> www.google.com
> exit

Hopefully this time things will work out just fine. If you continue to see SERVFAIL errors, try to debug what went wrong or find Prof. Norman before continuing.

Windows machine: Once again we will be trying to perform the nslookup again (see above).

C:\Users\you> nslookup
> server <linuxcomputeripaddress>
> www.google.com

This time around you should get a full list of IP addresses for www.google.com. Try some other domains before moving on... Try, e.g., www.intel.com.

Step 3 - Creating a Forward Zone File

Whenever you want to resolve a domain name to an IP address, somewhere on the Internet, there is a DNS server that will "authoritively" answer for a domain name. That DNS server has something called a "forward zone" file on it; which maps DNS names within its domain to the corresponding IP addresses.

In this section, we'll be defining our own non-existant domain name, setting it up in our DNS server, and testing it out. For this lab we will only be using DNS A records, but be aware that there are many different DNS record types in use.

Question 4: if you were trying to send an email to a domain, what DNS record type would you need to lookup?

Linux machine: We will be be defining our zone in two parts; first, we need to let named know that we are setting up a zone file, and second, we need to define the zone file itself. We will be setting up the non-existant "calvinsyslab.edu" domain for this lab.

Edit the file /etc/bind/named.conf.local. Add this to the end of the file:

zone "calvinsyslab.edu" {
 type master;
 file "/etc/bind/db.calvinsyslab.edu";
};

Save this file out.

Next, create the zone file /etc/bind/db.calvinsyslab.edu with the following contents:

@       in soa  calvinsyslab.edu. root.calvinsyslab.edu. (
		2016042001	; Serial
		28800		 ; Refresh every 8 hours
		1800		  ; Retry after .5 hours
		2419200	   ; Expire in 28 days
		3600 )		; Minimum TTL of 1 hour

;
; Name server records
;
@		in ns root.calvinsyslab.edu.

Note: The spacing on this section is very important; make sure to have a tab after the @ and at the beginning of each line.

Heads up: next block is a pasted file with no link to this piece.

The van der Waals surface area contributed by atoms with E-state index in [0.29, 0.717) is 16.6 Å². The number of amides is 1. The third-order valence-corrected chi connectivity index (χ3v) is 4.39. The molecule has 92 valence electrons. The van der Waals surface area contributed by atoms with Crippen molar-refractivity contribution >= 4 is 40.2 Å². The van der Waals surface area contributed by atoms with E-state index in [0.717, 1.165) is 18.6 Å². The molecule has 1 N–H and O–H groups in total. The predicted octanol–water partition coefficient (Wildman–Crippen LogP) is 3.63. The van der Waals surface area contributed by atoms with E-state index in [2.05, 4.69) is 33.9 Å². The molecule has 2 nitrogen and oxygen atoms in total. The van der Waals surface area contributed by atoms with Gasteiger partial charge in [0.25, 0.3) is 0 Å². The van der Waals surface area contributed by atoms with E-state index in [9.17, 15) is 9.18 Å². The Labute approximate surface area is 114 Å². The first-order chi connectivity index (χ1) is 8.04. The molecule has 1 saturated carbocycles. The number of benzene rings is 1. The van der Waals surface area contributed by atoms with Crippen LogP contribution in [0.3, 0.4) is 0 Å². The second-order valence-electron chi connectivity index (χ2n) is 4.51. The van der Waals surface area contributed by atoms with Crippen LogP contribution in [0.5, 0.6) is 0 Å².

Next, we need to add some actual content to our zone file. We'll start simple, by adding an "A" record - an IPv4 address record. The entries use the format of: " in a ". Follow the directions below to add three "A" records to our zone file.

Zone files have a serial at the top of them; every time you update a zone file, you must increment the serial number. It is a general rule-of-thumb that the serial number follows the pattern of YYYYMMDD##, where you fill in the year, month, and day, followed by a two-digit revision number (usually starting at 01). For example, if it was the third edit on 2016-04-21, you would use: 2016042103.

When you have finished, perform a named-checkconf command, and then restart the daemon using service bind9 restart. Note: you may want to monitor your /var/log/syslog file while reloading the DNS daemon, as it will reveal if it has any issues loading your zone file. Running tail -f /var/log/syslog | grep named is highly recommended.

Next, verify that you can lookup all your new DNS entries:

Windows machine: Use nslookup to lookup the three DNS entries above. Make sure that you can successfully resolve all of them.

Step 4 - Creating a Reverse Zone File

As an opposite to forward zones, reverse zones let us map IP addresses to DNS names. However, this can only be done publicly if you have full control over an IP address block, and ARIN (for the US) registers your name server as "authoritative" for that IP address block. While multiple DNS names may resolve to a single IP address, a single IP address can only ever resolve to one DNS name; the name that is set in the authoritative DNS zone.

Calvin controls the authoritative reverse zone file for all of the 153.106.0.0/16 IPv4 network. For now, let's take a look at what your current IP's reverse DNS entry is.

Both machines: Restart nslookup and use it to look up your current IP address. Additionally, look up the IP address 153.106.116.40.

Question 5: What is your IP address's reverse DNS name? What does 153.106.116.40 resolve to?

Next, we will be overriding the reverse zone lookup on our DNS server. To do so, we will need to make a reverse zone file for the current subnet; the 153.106.116.0/23 network.

Linux machine: Re-open the /etc/bind/named.conf.local file for editing. You will be adding a zone file similar to the forward zone, just named in a weird way..

Additionally, we will make a /etc/bind/106.153.in-addr.arpa.zone file.

Verify your config syntax and reload the bind9 daemon. I highly recommend watching the /var/log/syslog file for any errors; it will mention if it could not load a zone due to errors.

Both computers: Verify that you can successfully perform lookups of all the IP addresses you just put into the reverse zone file.

Question 6: Even though 153.106.116.40 looks up to meow.calvinsyslab.edu, does "meow.calvinsyslab.edu" resolve correctly to the same IP address? Why, or why not?
Question 7: What does 153.106.116.1 resolve to? Why should (or shouldn't) this work?

This concludes this lab; feel free to play around with your new DNS server if you would like.

Step 5 - Clean Up

Do these steps:


Page created by Chris Wieringa. ©2016